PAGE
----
Bacon Is Not The Enemy
Why you shouldn’t worry too much about processed meat and cancer
There aren’t many foods that have the cultural appeal of bacon. Whether it’s being plastered everywhere online, or served on a BLT in your local cafe, something about bacon has captured the attention of people around the world. It might have a bit to do about a very successful marketing campaign by Sigmund Freud’s nephew (yes, actually), it might be because we’ve idealized this cured meat as the peak of delectability.
Of course, it might just be that bacon is delicious.
But, according to news from across the world, bacon isn’t the savior that we thought it was. No, bacon — and all preserved meats, in fact — are actually killing you from the inside. It turns out that eating bacon gives you a 20% increased risk of bowel cancer, which, if you’re like me and enjoy bacon but don’t like cancer, sounds pretty damn terrifying.
Thankfully for all of us, the headlines were wrong. You can get back to your butties.
Bacon probably isn’t giving you cancer.
The recent study that has everyone writing meaningless meat headlines was another Big Scary Study. I’ve written about these before — basically, the idea is that you take a very large group of people, test them for issues, and it’s even scarier because so many people were involved.
That’s not really how statistics work, but we run with it anyway.
This Big Scary Study took 500,000 people in the UK, asked them questions about their diet, and then followed up an average of 6 years later. At follow-up, people who ate the highest amount of red and preserved meats were at a 20% increased risk of getting colorectal — bowel — cancer, compared to people who ate very little/none. This was equivalent to eating about 76 grams of red and preserved meat a day, or ~3 rashers of bacon.
Hence the headlines.
The scientists in the study also controlled for a range of factors to try and ensure that the result reflected the truth. What this means is that they took into account things like age, weight, and education, which we know from previous research can have an impact on who gets bowel cancer. They accounted for all the factors they knew about in the study’s statistical model, meaning that it’s unlikely that these had an impact on the outcome.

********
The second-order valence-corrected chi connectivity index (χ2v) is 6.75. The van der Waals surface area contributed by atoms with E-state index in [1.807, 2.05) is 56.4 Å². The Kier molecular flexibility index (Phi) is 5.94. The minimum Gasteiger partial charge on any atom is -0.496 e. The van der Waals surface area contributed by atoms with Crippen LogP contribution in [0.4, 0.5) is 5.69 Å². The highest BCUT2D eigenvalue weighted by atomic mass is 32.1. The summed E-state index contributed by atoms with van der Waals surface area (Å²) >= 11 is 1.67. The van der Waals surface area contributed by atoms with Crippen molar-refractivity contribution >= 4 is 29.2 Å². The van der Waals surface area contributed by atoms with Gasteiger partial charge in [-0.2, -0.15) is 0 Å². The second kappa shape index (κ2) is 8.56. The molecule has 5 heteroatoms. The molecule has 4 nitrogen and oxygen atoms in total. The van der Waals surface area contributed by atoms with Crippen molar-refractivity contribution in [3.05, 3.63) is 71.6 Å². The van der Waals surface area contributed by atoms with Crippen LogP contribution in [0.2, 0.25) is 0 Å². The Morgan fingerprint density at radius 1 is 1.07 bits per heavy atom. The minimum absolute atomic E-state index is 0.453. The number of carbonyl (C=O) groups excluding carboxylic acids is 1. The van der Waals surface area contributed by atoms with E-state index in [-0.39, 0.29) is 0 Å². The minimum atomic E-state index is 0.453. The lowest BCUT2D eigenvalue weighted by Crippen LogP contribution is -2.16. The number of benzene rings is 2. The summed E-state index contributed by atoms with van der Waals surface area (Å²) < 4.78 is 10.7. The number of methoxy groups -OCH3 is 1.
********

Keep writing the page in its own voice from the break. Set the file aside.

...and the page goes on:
So the study showed that more bacon meant more cancer. But before you run screaming from your full English, it’s worth noting that there’s more to the story.
The first big problem with the way that this study was reported is a fairly simple issue: relative vs absolute risk. It’s something that most people find very easy to understand, but can completely change how you think about research.
The basic idea is that relative risk is the risk ratio — the chance of one thing happening divided by the chance of another thing happening. Absolute risk is the risk difference — the chance of one thing happening subtracted from the other thing.
So let’s look at what happened in this study. There were 68,359 people who ate the lowest amount of bacon, and of these 274 got cancer. There were 192600 people who ate the highest amount of meat, and of these 1209 got cancer. That makes the rates 274/68359 = 0.4% and 1209/192600 = 0.6%
Based on those figures:
Relative risk = 0.006/0.004 = 1.5 = 50% increased risk of cancer
Absolute risk = 0.006–0.004 = 0.002 = 0.2% increased risk of cancer
We could say that there was a 50% increased risk of cancer — or, in the adjusted model (remember all those confounders?), a 20% increased risk — but we know that there are issues with this. It’s true, but doesn’t really communicate the real risk to individuals. It’s much better to communicate the risk using the absolute value, i.e. that there was an 0.2% increased risk of colorectal cancer for eating an extra 3 rashers of bacon per day.
Not nearly as scary when I put it like that, is it?
To put it another way, about 4 people out of every 1,000 get bowel cancer. In a group of people who eat more than triple the normal amount of red and preserved meat, 6 out of 1,000 will get bowel cancer.
Much less scary, but much more meaningful.
There were other issues with interpreting the study. It didn’t establish causality — we can control for the confounders that we know about, a bit harder for the ones we don’t/can’t measure — and it was done mostly in middle-aged white people in the UK. It’s possible that this result was an artifact of social factors, and even if it wasn’t, it only really applies to white people in the UK.
But really, the biggest issue was that the risk was wildly overblown considering how complex this all is.
Which brings us to the headlines. Yes, they were technically correct, but I think we can all agree that “KILLER RASHER: Pack of bacon a week increases risk of bowel cancer by a fifth” doesn’t really communicate the risk in a meaningful way.
Science is hard. Epidemiology is a complex field and communicating risk can be extremely difficult. More importantly, we’ve built a media system that rewards sensationalism, and doesn’t condemn misrepresentations, which means that the best way to earn money as a publisher is to churn out nonsense. The only way to really change that is for all of us, everywhere, to question what lies behind the headlines, and actually read some of the research we hear about in the news.
It might be hard, but at least we’ll know what’s really happening.
The media was wrong. We should probably cut back on bacon — it’s a calorie-dense food, and generally speaking not great for your health — but realistically the risk that it will give you, the person reading this article, cancer is very slight.
Don’t worry too much about the headlines.
There are worse things than an extra rasher of bacon in the morning.
You can now listen to Gid on the Sensationalist Science podcast: